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August 22, 2012

Essay Paper on Electronic Medical Records


Introduction

Many physicians have difficulty in figuring out where to start once they have decided to choose an EMR for their office. With over 200 products to choose from, it is easy to become overwhelmed and fears over the risk of choosing the wrong product can become immobilizing. How do you pick a product that will best suit your needs when you are not sure what your needs are? How do you pick a company that will continue to improve its product’s functionality and stay current with the latest standards in health information technology? You realize that this is a huge long-term commitment and that if you make a poor decision you could put the lifeblood of your practice, your medical records, in jeopardy.
As of the time of this book’s publication, EMR products have proprietary programming and databases and are not significantly interoperable. Once you commit to a product, it will be very difficult and expensive to change to another one down the road. With over 200 companies making EMRs, will the company you pick survive? No one wants to buy a “mission critical” product from a company that might not be in business in 5 years. If you search the internet only using the term EMR or Electronic Medical Record you may miss a number of useful sites. Many authors and sites use the term EHR or Electronic Health Record instead. Some authors and organizations make semantic distinctions between the two terms, but many do not. Interestingly both the government (HITECH legislation) and CCHIT use the term EHR in place of EMR. Searching using both terms or their acronyms in order not to miss any useful sites is therefore recommended.
Comparison of Three Brands of Electronic Medical Records:

Product name and website:                             Praxis EMR
                                                                        www.infor-med.com
Vendor name:                                                             Infor-Med Medical Information Systems

The data pertaining to birth history, linkages between family members and the awareness/comparison to age-base values are satisfactory.
Installation, training, support issues, the general overview, the adolescent privacy features, prescription generation and transmission, standard and flexible format reporting,
online patient/parent access and interactions, growth parameters, percentiles and curves, documentation/assessment of developmental milestones, the ease/methods of data entry, practice management integration as well as costs, subjective value and ROI have been rated as fair.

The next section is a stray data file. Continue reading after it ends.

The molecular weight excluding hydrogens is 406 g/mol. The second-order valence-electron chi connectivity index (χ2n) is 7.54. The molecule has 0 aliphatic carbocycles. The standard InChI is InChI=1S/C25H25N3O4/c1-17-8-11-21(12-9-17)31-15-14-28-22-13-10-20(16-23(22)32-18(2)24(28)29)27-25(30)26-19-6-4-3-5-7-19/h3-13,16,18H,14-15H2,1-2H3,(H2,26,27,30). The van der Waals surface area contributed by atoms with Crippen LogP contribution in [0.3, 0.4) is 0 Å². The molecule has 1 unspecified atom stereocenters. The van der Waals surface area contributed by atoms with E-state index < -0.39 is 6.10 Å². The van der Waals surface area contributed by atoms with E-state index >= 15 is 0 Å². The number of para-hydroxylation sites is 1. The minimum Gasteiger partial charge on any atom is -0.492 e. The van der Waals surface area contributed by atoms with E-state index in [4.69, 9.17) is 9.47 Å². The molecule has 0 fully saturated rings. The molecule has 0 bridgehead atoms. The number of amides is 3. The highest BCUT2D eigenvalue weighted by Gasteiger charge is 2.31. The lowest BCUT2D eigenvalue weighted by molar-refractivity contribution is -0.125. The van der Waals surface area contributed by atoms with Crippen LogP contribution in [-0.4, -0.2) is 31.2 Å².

The lookup features, identifying data, tracking disclosures, parental appendices, immunization data handling and analysis, are poorly rated.
In a survey conducted in 2008 and published in the Family Practice Management, a practice management journal sponsored by the AAFP, the functionality of Praxis EMR was ranked second among thirteen EHR systems. When the respondents were asked about Praxis EMR’s flexibility, that is, if it allows individual user-specific customization, minimizes data input, offers multiple note creation options and is fast (minimal wait between screens, minimal boot-up time, etc.), 86 percent agreed while 14 percent disagreed. When asked if the vendor provided excellent support during the implementation period, excellent ongoing support and service, at least one significant system upgrade per year and if the vendor assisted with ongoing training, 88 percent agreed while 12 percent disagreed. Praxis EMR was rated the highest for the overall satisfaction with support and training among the thirteen EHR systems in the survey. Concerning the system cost, 92% of the respondents agreed with the statement that “This EHR has saved or will save my practice money over its first five years of use.”
The more systems an EHR directly interfaces with, the greater its usefulness. An EHR interfaced with a lab system, for instance, can obtain patient lab results automatically and easily flowchart the results. Similar benefits accrue from other interfaces. The most commonly reported interfaces were with lab systems and practice management systems. By this measure, Praxis ranked below average among the thirteen EHR systems that were reviewed.
83 percent of the respondents were inclined to pick the Praxis system again, 100 percent declined to go back to paper records and 92 percent disagreed that the EHR system costs more than it is worth.
Product name and website:                 Amazing Charts www.amazingcharts.com/product/overview.htm
Vendor name:                                                 AmazingCharts.com, Inc.
Installation, training, support issues, the general overview, prescription generation and transmission, lookup features, identifying data, growth parameters, percentiles and curves as well as the costs, subjective value and ROI are rated as excellent to very good.